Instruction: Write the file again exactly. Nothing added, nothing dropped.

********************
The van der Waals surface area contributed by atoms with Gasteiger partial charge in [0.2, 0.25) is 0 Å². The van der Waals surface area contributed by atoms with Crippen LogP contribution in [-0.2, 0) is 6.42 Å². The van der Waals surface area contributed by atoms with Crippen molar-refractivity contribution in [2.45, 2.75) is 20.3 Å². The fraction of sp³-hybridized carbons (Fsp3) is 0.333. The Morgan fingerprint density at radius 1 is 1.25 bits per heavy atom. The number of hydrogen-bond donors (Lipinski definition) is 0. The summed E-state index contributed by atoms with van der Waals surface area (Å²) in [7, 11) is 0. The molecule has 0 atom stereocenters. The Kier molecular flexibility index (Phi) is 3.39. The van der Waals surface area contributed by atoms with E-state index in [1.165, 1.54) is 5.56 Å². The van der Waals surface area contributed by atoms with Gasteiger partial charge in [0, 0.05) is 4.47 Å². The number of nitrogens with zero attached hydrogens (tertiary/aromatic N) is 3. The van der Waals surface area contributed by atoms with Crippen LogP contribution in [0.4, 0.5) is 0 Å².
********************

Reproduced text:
The van der Waals surface area contributed by atoms with Gasteiger partial charge in [0.2, 0.25) is 0 Å². The van der Waals surface area contributed by atoms with Crippen LogP contribution in [-0.2, 0) is 6.42 Å². The van der Waals surface area contributed by atoms with Crippen molar-refractivity contribution in [2.45, 2.75) is 20.3 Å². The fraction of sp³-hybridized carbons (Fsp3) is 0.333. The Morgan fingerprint density at radius 1 is 1.25 bits per heavy atom. The number of hydrogen-bond donors (Lipinski definition) is 0. The summed E-state index contributed by atoms with van der Waals surface area (Å²) in [7, 11) is 0. The molecule has 0 atom stereocenters. The Kier molecular flexibility index (Phi) is 3.39. The van der Waals surface area contributed by atoms with E-state index in [1.165, 1.54) is 5.56 Å². The van der Waals surface area contributed by atoms with Gasteiger partial charge in [0, 0.05) is 4.47 Å². The number of nitrogens with zero attached hydrogens (tertiary/aromatic N) is 3. The van der Waals surface area contributed by atoms with Crippen LogP contribution in [0.4, 0.5) is 0 Å².